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Thread: Article: Colour isnít key for carnivorous plants

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    Gardening freak! tommyr's Avatar
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    Article: Colour isnít key for carnivorous plants

    Twitter : Tommytimbertoes


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    Interesting. I always thought they were more colored in the ultraviolet spectrum than in the visible spectrum, since that is what insects are able to see. It will be interesting when the reason they are colored red or green is explained.

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    I have thought this for some time: most insects can't see red very well, and I feel like redness in sundews may act to camouflage the danger of the tentacles. It might make it seem like the dewdrops are just floating in thin air as a free offering.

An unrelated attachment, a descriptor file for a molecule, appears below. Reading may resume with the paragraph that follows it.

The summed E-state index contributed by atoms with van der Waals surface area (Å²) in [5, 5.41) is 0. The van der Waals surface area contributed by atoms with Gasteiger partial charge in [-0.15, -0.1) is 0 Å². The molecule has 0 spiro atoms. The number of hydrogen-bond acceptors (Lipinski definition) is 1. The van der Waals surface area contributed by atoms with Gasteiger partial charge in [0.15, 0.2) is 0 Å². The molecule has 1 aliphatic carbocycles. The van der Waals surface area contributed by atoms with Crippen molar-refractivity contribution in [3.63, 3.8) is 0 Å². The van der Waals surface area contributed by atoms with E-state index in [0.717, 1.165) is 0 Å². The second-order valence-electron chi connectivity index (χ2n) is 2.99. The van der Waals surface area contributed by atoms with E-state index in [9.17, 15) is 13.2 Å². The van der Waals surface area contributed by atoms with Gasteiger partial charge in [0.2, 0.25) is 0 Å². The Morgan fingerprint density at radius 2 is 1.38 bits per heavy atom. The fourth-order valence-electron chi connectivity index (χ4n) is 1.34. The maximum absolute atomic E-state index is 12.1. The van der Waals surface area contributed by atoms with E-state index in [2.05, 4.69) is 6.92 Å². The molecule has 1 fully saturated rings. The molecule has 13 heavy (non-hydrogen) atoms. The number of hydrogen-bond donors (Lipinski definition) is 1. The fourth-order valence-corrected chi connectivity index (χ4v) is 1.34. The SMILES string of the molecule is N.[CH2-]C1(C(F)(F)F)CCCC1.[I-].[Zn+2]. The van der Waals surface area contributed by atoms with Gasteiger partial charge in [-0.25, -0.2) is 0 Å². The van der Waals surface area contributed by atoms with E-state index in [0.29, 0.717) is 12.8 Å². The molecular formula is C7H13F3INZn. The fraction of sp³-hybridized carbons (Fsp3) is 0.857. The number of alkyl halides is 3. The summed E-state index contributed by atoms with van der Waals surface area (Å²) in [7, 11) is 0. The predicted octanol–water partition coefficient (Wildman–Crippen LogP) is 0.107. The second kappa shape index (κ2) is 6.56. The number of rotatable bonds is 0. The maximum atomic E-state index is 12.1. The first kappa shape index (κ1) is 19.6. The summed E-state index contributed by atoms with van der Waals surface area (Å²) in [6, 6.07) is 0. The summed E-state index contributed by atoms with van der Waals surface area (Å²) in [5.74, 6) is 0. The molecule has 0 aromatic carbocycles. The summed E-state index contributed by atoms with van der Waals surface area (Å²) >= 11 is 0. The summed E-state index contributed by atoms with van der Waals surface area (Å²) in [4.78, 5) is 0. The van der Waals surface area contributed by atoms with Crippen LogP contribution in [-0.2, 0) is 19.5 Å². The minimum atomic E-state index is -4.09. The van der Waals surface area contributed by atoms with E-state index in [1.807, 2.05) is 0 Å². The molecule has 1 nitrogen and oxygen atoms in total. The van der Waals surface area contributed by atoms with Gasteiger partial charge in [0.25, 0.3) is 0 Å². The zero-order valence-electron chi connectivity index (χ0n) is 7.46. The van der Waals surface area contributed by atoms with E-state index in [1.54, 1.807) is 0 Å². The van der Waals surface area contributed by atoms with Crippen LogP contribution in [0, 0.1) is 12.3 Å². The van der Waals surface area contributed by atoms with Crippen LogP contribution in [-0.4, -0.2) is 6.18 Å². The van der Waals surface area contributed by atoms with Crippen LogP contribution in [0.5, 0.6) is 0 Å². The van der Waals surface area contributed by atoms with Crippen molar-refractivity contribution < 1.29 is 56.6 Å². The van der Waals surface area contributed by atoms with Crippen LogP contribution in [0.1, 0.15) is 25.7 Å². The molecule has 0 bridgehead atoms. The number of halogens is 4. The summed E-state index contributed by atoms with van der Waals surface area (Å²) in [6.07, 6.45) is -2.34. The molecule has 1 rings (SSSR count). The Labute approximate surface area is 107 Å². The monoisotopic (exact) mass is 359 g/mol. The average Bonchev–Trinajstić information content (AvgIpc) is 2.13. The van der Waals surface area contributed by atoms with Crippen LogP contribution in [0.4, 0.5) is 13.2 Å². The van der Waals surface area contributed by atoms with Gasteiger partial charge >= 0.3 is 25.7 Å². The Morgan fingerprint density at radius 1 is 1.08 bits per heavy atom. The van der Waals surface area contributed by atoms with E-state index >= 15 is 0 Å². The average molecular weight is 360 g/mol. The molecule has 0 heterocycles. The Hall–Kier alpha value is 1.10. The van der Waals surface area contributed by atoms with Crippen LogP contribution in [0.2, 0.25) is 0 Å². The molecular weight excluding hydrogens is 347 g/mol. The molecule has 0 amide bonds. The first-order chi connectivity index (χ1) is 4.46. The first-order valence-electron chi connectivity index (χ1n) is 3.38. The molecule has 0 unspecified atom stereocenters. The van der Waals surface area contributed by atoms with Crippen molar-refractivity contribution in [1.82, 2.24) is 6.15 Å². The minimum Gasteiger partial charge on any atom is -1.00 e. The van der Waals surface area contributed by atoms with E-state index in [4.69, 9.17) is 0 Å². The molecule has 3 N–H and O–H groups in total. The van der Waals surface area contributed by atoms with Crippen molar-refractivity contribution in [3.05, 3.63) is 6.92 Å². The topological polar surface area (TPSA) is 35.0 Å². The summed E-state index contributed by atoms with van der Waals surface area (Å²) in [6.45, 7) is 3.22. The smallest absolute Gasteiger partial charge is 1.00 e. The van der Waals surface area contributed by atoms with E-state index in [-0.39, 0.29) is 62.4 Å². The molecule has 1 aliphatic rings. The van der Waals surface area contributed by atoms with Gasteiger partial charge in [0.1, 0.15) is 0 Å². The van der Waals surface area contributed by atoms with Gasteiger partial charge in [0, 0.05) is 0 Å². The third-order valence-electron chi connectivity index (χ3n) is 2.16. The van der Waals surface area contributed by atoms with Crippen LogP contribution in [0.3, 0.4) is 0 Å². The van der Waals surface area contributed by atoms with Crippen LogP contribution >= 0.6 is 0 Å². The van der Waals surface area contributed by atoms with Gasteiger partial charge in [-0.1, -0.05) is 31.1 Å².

For example, many fruits are red not only as an attractant to birds, but also because insects won't prey upon them.
    Last edited by theplantman; 04-17-2014 at 05:38 PM.

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    Hello, I must be going... Not a Number's Avatar
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    That's ok, according the this paper Drosera don't catch insects on purpose - the leaf and tentacle movement don't depend on prey capture.

    http://www.carnivorousplants.org/cpn...n4p114_120.pdf
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    Aristoloingulamata Dexenthes's Avatar
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    Without a central nervous system, plants can hardly do anything on "purpose".

    I believe their carnivory is a beautiful example of genetic intelligence.

    Interesting article, though, thank you for sharing.
    LOOKING FOR: N. (argentii x bicalcarata) x {[(lingulata x edwardsiana) x (naga x hamata)] x [(klossii x undulatifolia) x (aristolochioides x rajah)]} Growlist: http://www.terraforums.com/forums/sh...d.php?t=124586

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